12. (The Self) consisting of bliss (is the highest Self) on account of the repetition (of the word 'bliss,' as denoting the highest Self).
The Taittirîya-upanishad (II, 1-5), after having enumerated the Self consisting of food, the Self consisting of the vital airs, the Self consisting of mind, and the Self consisting of understanding, says, 'Different from this which consists of understanding is the other inner Self which consists of bliss.' Here the doubt arises whether the phrase, 'that which consists of bliss,' denotes the highest Brahman of which it had been said previously, that 'It is true Being, Knowledge, without end,' or something different from Brahman, just as the
[paragraph continues] Self consisting of food, &c., is different from it.--The pûrvapakshin maintains that the Self consisting of bliss is a secondary (not the principal) Self, and something different from Brahman; as it forms a link in a series of Selfs, beginning with the Self consisting of food, which all are not the principal Self. To the objection that even thus the Self consisting of bliss may be considered as the primary Self, since it is stated to be the innermost of all, he replies that this cannot be admitted, because the Self of bliss is declared to have joy and so on for its limbs, and because it is said to be embodied. If it were identical with the primary Self, joy and the like would not touch it; but the text expressly says 'Joy is its head;' and about its being embodied we read, 'Of that former one this one is the embodied Self' (Taitt. Up. II, 6), i.e. of that former Self of Understanding this Self of bliss is the embodied Self. And of what is embodied, the contact with joy and pain cannot be prevented. Therefore the Self which consists of bliss is nothing but the transmigrating Soul.
To this reasoning we make the following reply:--By the Self consisting of bliss we have to understand the highest Self, 'on account of repetition.' For the word 'bliss' is repeatedly applied to the highest Self. So Taitt. Up. II, 7, where, after the clause 'That is flavour'--which refers back to the Self consisting of bliss, and declares it to be of the nature of flavour--we read, 'For only after having perceived flavour can any one perceive delight. Who could breathe, who could breathe forth if that Bliss existed not in the ether (of the heart)? For he alone causes blessedness;' and again, II, 8, 'Now this is an examination of Bliss;' 'He reaches that Self consisting of Bliss;' and again, II, 9, 'He who knows the Bliss of Brahman fears nothing;' and in addition, 'He understood that Bliss is Brahman' (III, 6). And in another scriptural passage also (Bri. Up. III, 9, 28), 'Knowledge and bliss is Brahman,' we see the word 'bliss' applied just to Brahman. As, therefore, the word 'bliss' is repeatedly used with reference to Brahman, we conclude that the Self consisting of bliss is Brahman also. The objection that the Self consisting of bliss can only denote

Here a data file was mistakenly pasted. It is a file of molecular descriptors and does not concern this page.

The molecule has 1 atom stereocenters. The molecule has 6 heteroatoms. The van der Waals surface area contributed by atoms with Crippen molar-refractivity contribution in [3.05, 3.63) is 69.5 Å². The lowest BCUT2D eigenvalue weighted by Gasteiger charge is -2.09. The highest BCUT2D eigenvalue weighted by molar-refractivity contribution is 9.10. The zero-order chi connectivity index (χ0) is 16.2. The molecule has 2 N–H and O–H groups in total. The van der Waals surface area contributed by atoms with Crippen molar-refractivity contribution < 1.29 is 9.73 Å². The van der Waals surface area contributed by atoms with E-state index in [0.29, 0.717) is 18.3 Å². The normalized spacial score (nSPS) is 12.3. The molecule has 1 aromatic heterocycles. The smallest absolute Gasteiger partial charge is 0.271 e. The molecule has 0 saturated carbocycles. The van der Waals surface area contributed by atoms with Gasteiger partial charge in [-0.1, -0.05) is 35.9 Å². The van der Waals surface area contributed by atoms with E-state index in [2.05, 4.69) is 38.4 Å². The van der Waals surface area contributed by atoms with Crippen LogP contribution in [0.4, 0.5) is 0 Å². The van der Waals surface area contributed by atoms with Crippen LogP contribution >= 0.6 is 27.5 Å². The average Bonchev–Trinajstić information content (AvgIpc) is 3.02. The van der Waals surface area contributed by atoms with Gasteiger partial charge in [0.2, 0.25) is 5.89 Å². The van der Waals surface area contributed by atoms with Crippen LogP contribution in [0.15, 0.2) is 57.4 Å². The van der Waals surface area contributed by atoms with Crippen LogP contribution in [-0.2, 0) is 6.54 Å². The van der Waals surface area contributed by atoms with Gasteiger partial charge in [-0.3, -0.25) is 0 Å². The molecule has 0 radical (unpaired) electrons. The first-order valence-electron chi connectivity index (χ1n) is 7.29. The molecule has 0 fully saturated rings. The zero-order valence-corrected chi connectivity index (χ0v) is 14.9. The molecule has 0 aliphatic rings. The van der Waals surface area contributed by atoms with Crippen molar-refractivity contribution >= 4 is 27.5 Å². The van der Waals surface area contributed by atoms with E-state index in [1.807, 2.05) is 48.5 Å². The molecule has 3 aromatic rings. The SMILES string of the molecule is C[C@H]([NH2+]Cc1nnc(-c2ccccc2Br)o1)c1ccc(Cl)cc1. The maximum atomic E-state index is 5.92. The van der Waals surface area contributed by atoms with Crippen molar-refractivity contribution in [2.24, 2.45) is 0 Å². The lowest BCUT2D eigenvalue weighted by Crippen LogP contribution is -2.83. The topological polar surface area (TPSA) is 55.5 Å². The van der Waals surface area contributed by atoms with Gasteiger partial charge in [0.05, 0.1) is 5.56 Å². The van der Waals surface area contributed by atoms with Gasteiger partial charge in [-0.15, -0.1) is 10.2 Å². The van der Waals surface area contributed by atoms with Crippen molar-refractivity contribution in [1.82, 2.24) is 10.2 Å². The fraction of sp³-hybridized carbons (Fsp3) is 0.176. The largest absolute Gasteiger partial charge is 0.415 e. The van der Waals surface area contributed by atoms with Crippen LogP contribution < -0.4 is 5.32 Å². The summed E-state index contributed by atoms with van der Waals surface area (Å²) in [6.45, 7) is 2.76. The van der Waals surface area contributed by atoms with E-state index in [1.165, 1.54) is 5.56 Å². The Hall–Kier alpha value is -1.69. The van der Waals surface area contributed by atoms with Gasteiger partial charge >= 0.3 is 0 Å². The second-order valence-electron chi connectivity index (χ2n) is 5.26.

the secondary Self (the Samsârin), because it forms a link in a series of secondary Selfs, beginning with the one consisting of food, is of no force, for the reason that the Self consisting of bliss is the innermost of all. The Sâstra, wishing to convey information about the primary Self, adapts itself to common notions, in so far as it at first refers to the body consisting of food, which, although not the Self, is by very obtuse people identified with it; it then proceeds from the body to another Self, which has the same shape with the preceding one, just as the statue possesses the form of the mould into which the molten brass had been poured; then, again, to another one, always at first representing the Non-Self as the Self, for the purpose of easier comprehension; and it finally teaches that the innermost Self 1, which consists of bliss, is the real Self. Just as when a man, desirous of pointing out the star Arundhatî to another man, at first points to several stars which are not Arundhatî as being Arundhatî, while only the star pointed out in the end is the real Arundhatî; so here also the Self consisting of bliss is the real Self on account of its being the innermost (i.e. the last). Nor can any weight be allowed to the objection that the attribution of joy and so on, as head, &c., cannot possibly refer to the real Self; for this attribution is due to the immediately preceding limiting condition (viz. the Self consisting of understanding, the so-called vigñânakosa), and does not really belong to the real Self. The possession of a bodily nature also is ascribed to the Self of bliss, only because it is represented as a link in the chain of bodies which begins with the Self consisting of food, and is not ascribed to it in the same direct sense in which it is predicated of the transmigrating Self. Hence the Self consisting of bliss is the highest Brahman.